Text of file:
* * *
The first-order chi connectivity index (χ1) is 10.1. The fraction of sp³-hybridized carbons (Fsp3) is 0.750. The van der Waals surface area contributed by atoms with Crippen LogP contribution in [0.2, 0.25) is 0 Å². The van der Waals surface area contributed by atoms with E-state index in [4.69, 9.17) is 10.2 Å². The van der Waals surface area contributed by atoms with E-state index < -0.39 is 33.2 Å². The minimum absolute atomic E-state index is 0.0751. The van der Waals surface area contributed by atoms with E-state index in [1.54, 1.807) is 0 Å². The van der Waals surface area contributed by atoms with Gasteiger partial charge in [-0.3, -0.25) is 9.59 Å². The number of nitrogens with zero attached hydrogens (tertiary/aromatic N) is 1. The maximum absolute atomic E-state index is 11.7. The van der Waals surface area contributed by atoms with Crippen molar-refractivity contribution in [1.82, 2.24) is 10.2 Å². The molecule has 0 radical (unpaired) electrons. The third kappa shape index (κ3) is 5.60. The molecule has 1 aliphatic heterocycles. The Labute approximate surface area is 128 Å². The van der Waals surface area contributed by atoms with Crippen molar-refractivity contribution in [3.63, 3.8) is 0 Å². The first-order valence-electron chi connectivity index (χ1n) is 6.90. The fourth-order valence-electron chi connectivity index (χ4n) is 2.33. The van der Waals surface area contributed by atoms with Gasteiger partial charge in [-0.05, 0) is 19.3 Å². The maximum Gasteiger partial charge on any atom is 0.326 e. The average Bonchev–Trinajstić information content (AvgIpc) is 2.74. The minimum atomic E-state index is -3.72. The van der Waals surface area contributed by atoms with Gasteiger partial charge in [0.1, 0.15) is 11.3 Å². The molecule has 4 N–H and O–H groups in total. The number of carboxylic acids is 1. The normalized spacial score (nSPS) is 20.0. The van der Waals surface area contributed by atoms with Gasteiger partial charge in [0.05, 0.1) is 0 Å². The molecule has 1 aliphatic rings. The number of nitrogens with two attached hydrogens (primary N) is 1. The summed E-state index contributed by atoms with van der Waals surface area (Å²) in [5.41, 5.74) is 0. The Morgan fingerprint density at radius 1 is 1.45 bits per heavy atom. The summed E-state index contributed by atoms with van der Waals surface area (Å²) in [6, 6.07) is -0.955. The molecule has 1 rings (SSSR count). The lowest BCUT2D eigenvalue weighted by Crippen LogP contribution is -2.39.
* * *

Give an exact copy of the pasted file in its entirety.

The first-order chi connectivity index (χ1) is 10.1. The fraction of sp³-hybridized carbons (Fsp3) is 0.750. The van der Waals surface area contributed by atoms with Crippen LogP contribution in [0.2, 0.25) is 0 Å². The van der Waals surface area contributed by atoms with E-state index in [4.69, 9.17) is 10.2 Å². The van der Waals surface area contributed by atoms with E-state index < -0.39 is 33.2 Å². The minimum absolute atomic E-state index is 0.0751. The van der Waals surface area contributed by atoms with E-state index in [1.54, 1.807) is 0 Å². The van der Waals surface area contributed by atoms with Gasteiger partial charge in [-0.3, -0.25) is 9.59 Å². The number of nitrogens with zero attached hydrogens (tertiary/aromatic N) is 1. The maximum absolute atomic E-state index is 11.7. The van der Waals surface area contributed by atoms with Crippen molar-refractivity contribution in [1.82, 2.24) is 10.2 Å². The molecule has 0 radical (unpaired) electrons. The third kappa shape index (κ3) is 5.60. The molecule has 1 aliphatic heterocycles. The Labute approximate surface area is 128 Å². The van der Waals surface area contributed by atoms with Crippen molar-refractivity contribution in [3.63, 3.8) is 0 Å². The first-order valence-electron chi connectivity index (χ1n) is 6.90. The fourth-order valence-electron chi connectivity index (χ4n) is 2.33. The van der Waals surface area contributed by atoms with Gasteiger partial charge in [-0.05, 0) is 19.3 Å². The maximum Gasteiger partial charge on any atom is 0.326 e. The average Bonchev–Trinajstić information content (AvgIpc) is 2.74. The minimum atomic E-state index is -3.72. The van der Waals surface area contributed by atoms with Gasteiger partial charge in [0.1, 0.15) is 11.3 Å². The molecule has 4 N–H and O–H groups in total. The number of carboxylic acids is 1. The normalized spacial score (nSPS) is 20.0. The van der Waals surface area contributed by atoms with Gasteiger partial charge in [0.05, 0.1) is 0 Å². The molecule has 1 aliphatic rings. The number of nitrogens with two attached hydrogens (primary N) is 1. The summed E-state index contributed by atoms with van der Waals surface area (Å²) in [5.41, 5.74) is 0. The Morgan fingerprint density at radius 1 is 1.45 bits per heavy atom. The summed E-state index contributed by atoms with van der Waals surface area (Å²) in [6, 6.07) is -0.955. The molecule has 1 rings (SSSR count). The lowest BCUT2D eigenvalue weighted by Crippen LogP contribution is -2.39.